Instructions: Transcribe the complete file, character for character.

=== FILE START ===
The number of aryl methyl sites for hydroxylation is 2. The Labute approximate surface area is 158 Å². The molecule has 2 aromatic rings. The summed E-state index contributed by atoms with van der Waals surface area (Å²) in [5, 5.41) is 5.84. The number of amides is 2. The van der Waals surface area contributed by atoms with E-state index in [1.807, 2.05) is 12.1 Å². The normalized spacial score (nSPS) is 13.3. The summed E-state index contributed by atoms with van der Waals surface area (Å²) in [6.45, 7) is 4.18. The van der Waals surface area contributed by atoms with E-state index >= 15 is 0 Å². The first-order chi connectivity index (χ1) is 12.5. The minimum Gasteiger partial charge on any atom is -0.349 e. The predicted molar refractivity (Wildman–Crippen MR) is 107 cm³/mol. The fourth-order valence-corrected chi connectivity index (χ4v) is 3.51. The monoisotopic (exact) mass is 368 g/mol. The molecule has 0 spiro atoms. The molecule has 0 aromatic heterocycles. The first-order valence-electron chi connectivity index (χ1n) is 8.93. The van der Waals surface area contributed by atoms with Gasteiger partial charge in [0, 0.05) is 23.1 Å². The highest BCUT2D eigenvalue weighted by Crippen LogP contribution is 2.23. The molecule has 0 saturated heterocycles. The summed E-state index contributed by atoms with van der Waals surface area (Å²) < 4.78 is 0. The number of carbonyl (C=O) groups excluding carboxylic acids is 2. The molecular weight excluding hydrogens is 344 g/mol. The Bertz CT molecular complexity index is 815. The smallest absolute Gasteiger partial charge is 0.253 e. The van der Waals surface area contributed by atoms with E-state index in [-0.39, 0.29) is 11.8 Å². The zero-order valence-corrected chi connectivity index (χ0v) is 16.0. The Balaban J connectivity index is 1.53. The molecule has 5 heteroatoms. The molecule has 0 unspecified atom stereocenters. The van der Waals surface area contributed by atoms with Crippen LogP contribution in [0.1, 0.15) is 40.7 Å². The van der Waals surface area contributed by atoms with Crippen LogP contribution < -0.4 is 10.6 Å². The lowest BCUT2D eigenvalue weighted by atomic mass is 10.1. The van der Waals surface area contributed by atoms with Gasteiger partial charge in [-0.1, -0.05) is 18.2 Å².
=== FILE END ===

The number of aryl methyl sites for hydroxylation is 2. The Labute approximate surface area is 158 Å². The molecule has 2 aromatic rings. The summed E-state index contributed by atoms with van der Waals surface area (Å²) in [5, 5.41) is 5.84. The number of amides is 2. The van der Waals surface area contributed by atoms with E-state index in [1.807, 2.05) is 12.1 Å². The normalized spacial score (nSPS) is 13.3. The summed E-state index contributed by atoms with van der Waals surface area (Å²) in [6.45, 7) is 4.18. The van der Waals surface area contributed by atoms with E-state index >= 15 is 0 Å². The first-order chi connectivity index (χ1) is 12.5. The minimum Gasteiger partial charge on any atom is -0.349 e. The predicted molar refractivity (Wildman–Crippen MR) is 107 cm³/mol. The fourth-order valence-corrected chi connectivity index (χ4v) is 3.51. The monoisotopic (exact) mass is 368 g/mol. The molecule has 0 spiro atoms. The molecule has 0 aromatic heterocycles. The first-order valence-electron chi connectivity index (χ1n) is 8.93. The van der Waals surface area contributed by atoms with Gasteiger partial charge in [0, 0.05) is 23.1 Å². The highest BCUT2D eigenvalue weighted by Crippen LogP contribution is 2.23. The molecule has 0 saturated heterocycles. The summed E-state index contributed by atoms with van der Waals surface area (Å²) < 4.78 is 0. The number of carbonyl (C=O) groups excluding carboxylic acids is 2. The molecular weight excluding hydrogens is 344 g/mol. The Bertz CT molecular complexity index is 815. The smallest absolute Gasteiger partial charge is 0.253 e. The van der Waals surface area contributed by atoms with E-state index in [-0.39, 0.29) is 11.8 Å². The zero-order valence-corrected chi connectivity index (χ0v) is 16.0. The Balaban J connectivity index is 1.53. The molecule has 5 heteroatoms. The molecule has 0 unspecified atom stereocenters. The van der Waals surface area contributed by atoms with Crippen LogP contribution in [0.1, 0.15) is 40.7 Å². The van der Waals surface area contributed by atoms with Crippen LogP contribution < -0.4 is 10.6 Å². The lowest BCUT2D eigenvalue weighted by atomic mass is 10.1. The van der Waals surface area contributed by atoms with Gasteiger partial charge in [-0.1, -0.05) is 18.2 Å².